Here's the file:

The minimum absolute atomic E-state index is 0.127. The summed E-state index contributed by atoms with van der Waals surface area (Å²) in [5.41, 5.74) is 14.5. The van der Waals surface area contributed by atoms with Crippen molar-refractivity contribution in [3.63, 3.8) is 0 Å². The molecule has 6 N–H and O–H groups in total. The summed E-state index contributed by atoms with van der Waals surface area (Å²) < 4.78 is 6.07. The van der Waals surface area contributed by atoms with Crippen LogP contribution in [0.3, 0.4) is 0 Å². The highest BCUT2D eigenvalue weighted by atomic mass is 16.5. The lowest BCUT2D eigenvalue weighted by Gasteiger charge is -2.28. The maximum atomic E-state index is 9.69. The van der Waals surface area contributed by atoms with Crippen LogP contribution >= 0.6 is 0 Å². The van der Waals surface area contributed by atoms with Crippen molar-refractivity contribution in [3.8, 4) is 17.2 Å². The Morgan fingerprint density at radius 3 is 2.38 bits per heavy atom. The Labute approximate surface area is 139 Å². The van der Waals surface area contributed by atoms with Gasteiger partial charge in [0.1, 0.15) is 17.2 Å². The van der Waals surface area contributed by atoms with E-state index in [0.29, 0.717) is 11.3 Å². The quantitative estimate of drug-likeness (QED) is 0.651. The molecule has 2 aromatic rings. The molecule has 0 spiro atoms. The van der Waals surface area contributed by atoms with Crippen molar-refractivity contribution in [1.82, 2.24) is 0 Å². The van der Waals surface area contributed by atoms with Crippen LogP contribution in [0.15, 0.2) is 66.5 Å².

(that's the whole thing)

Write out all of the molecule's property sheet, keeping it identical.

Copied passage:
The minimum absolute atomic E-state index is 0.127. The summed E-state index contributed by atoms with van der Waals surface area (Å²) in [5.41, 5.74) is 14.5. The van der Waals surface area contributed by atoms with Crippen molar-refractivity contribution in [3.63, 3.8) is 0 Å². The molecule has 6 N–H and O–H groups in total. The summed E-state index contributed by atoms with van der Waals surface area (Å²) < 4.78 is 6.07. The van der Waals surface area contributed by atoms with Crippen LogP contribution in [0.3, 0.4) is 0 Å². The highest BCUT2D eigenvalue weighted by atomic mass is 16.5. The lowest BCUT2D eigenvalue weighted by Gasteiger charge is -2.28. The maximum atomic E-state index is 9.69. The van der Waals surface area contributed by atoms with Crippen LogP contribution >= 0.6 is 0 Å². The van der Waals surface area contributed by atoms with Crippen molar-refractivity contribution in [3.8, 4) is 17.2 Å². The Morgan fingerprint density at radius 3 is 2.38 bits per heavy atom. The Labute approximate surface area is 139 Å². The van der Waals surface area contributed by atoms with Gasteiger partial charge in [0.1, 0.15) is 17.2 Å². The van der Waals surface area contributed by atoms with E-state index in [0.29, 0.717) is 11.3 Å². The quantitative estimate of drug-likeness (QED) is 0.651. The molecule has 2 aromatic rings. The molecule has 0 spiro atoms. The van der Waals surface area contributed by atoms with Crippen molar-refractivity contribution in [1.82, 2.24) is 0 Å². The van der Waals surface area contributed by atoms with Crippen LogP contribution in [0.15, 0.2) is 66.5 Å².